Adek Berry/AFP/Getty Images
Female Marines unload their rifles after a patrol with Afghan soldiers in Helmand province in June. The Marine Corps leadership has started an experiment to determine whether female Marine lieutenants have what it takes to become infantry officers and lead on the battlefield.
Adek Berry/AFP/Getty Images
Women in the U.S. military have been flying warplanes for years, and recently began serving in artillery and tank units. But they're still barred from direct ground combat.
Now, for the first time in the course's 35-year history, the Marine Corps is putting the first women through its grueling Infantry Officer Course: 86 days crawling through obstacle courses, lugging heavy machine guns, navigating the woods at night.
Col. Todd Desgrosseilliers, the top trainer at Marine Base Quantico in Virginia, says there's a good reason the course is so tough that 1 in 5 Marines fail.
"These officers, these lieutenants are going to go out there and lead platoons of enlisted Marines on the battlefield," he says.
The official reason for the prohibition against women in combat roles stems from "job-related physical requirements" that would exclude the vast majority of women.
No Slack For Anyone
On the first day of the training course, it's pitch-black when dozens of Marine lieutenants spill out of their trucks, along a dirt road.
They drop to their knees, pull out their compasses and open their maps under the red glow of a headlamp. They must navigate to three locations and then meet up at a precise time. Within minutes, they all disappear into the wet and tangled woods.
Hours go by.
As the sun rises, the first of the 109 Marines participating in the course emerge from the woods. They jog down a road with their 20-pound packs and assault rifles.
One of the Marines wears her blond hair pulled back into a tight bun. Her face is covered in sweat as she reaches the rallying point and approaches the instructors.
"You realize you're late?" one of the officers tells her. "Two minutes, 30 minutes, at this point it doesn't matter."
She's three minutes late. No one gets any slack — not the women, not the men, some of whom are still trotting in.
She turns and heads off to her next event in this combat endurance test that will stretch well into the night.
Physically And Psychologically Grueling
The 24-year-old, stocky young woman is a Marine lieutenant and college athlete from the Southwest. The only other woman in this course, a 33-year-old officer from the West Coast, is a serious distance runner.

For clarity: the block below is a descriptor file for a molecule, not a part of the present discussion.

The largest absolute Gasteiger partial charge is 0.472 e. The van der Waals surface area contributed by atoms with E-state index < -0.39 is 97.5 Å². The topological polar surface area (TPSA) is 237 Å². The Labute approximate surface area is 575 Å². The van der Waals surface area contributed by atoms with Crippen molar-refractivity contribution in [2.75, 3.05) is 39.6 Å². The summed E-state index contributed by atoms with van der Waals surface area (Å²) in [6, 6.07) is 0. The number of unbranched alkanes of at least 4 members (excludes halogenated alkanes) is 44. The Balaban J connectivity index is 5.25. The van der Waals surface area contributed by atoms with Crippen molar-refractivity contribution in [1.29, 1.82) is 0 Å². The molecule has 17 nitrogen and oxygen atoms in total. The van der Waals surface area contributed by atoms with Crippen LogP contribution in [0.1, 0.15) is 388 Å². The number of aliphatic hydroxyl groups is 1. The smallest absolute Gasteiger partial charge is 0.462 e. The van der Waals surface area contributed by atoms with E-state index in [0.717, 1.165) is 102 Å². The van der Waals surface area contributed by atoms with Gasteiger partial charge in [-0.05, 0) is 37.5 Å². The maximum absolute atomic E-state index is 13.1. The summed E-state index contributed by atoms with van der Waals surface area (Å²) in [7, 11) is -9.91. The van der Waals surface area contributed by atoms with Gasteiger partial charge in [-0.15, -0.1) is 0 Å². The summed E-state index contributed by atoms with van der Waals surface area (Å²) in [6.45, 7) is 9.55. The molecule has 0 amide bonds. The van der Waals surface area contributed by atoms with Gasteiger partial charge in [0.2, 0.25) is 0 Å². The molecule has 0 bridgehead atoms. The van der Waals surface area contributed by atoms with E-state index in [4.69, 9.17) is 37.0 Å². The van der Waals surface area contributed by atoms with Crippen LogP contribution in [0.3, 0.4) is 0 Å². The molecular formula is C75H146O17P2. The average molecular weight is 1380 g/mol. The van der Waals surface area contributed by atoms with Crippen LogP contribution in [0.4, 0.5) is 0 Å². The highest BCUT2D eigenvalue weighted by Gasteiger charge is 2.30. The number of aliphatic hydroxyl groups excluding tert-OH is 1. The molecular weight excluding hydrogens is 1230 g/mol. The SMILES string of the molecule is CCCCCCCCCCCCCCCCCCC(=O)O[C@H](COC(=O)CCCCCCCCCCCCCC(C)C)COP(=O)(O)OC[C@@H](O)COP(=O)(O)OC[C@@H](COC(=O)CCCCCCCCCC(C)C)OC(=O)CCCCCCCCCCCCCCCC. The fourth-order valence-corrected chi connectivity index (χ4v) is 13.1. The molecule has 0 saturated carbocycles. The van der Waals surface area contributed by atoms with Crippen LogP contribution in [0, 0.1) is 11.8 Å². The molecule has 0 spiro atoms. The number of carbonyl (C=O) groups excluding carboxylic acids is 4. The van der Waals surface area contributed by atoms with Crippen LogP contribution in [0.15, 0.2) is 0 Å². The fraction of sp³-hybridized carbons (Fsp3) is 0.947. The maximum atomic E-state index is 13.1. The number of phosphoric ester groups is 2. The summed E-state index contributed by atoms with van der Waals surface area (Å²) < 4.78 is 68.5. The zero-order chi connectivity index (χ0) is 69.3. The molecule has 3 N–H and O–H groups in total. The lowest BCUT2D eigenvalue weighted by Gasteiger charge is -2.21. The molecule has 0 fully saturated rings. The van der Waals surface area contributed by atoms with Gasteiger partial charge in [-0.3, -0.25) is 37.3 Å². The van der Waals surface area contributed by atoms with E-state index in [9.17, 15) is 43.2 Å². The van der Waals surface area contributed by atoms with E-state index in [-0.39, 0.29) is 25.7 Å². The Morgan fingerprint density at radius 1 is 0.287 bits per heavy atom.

The Marine Corps won't disclose their names. The women have been promised anonymity for volunteering to take part in this research study.
Eventually, the Marines hope to have 100 female volunteers to see how many — if any — can pass this tough test that's required of all Marine infantry officers.
The Marines are never told what will come next. Capt. Brian Perkins says that's part of the plan. Combat is always uncertain, and officers need psychological stamina along with physical strength.
"You don't have to be in the absolute best shape of your peers coming here," Perkins says. "But if you're mentally tough, you can outlast a lot of guys."
They may be asked to reassemble an M-16, or fix a radio, or do squats, push-ups and pull-ups — seven hours into the test — under Perkins' critical eye.
He watches the 24-year-old officer as she does pull-ups.
"She doesn't look any different than the men so far," he says.
The other woman, the 33-year-old officer, can barely do one.
Another officer comes over to show her the right way to do a pull-up. That officer — Maj. Scott Cuomo — is in charge of the course and fought in Iraq and Afghanistan. Upper-body strength, he says, helps Marines in combat climb over walls or pull themselves out of canals.
On a standard patrol, Cuomo notes, a Marine carries 70 to 80 pounds of gear.
"You need the strength. If you got it, great," he says.
'Stay Motivated, Ma'am'
Later, the Marines are in a long line waiting to sign up for one of the most rigorous parts of the course. The Marines asked NPR not to describe it, but it involves hand-to-hand combat and is very violent.
An officer tells them to take off their packs, empty everything out of their pockets and grab a mouth guard. They divide into twos.
There's a tangle of bodies, grunting, swearing. An instructor stands over the Marines.
One woman, the one who couldn't handle the pull-ups, quickly loses her match. The other woman holds her own against a male Marine. The match ends in a draw.
Even so, the instructor is disgusted. It's evident in his voice when he tells them to hurry up and climb into a waiting truck.
The woman who fought to a draw finds a friendlier Marine at the next event, who offers encouragement: "Stay motivated, ma'am."
She seems motivated as she trots away with her assault rifle. She survives this 16-hour day. The other woman failed, along with 26 men — a quarter of the class.
As for the woman who made it through the first day, she told Marine leaders that she wants to try to open a door for women after her.
Now she's got just 85 more days of training.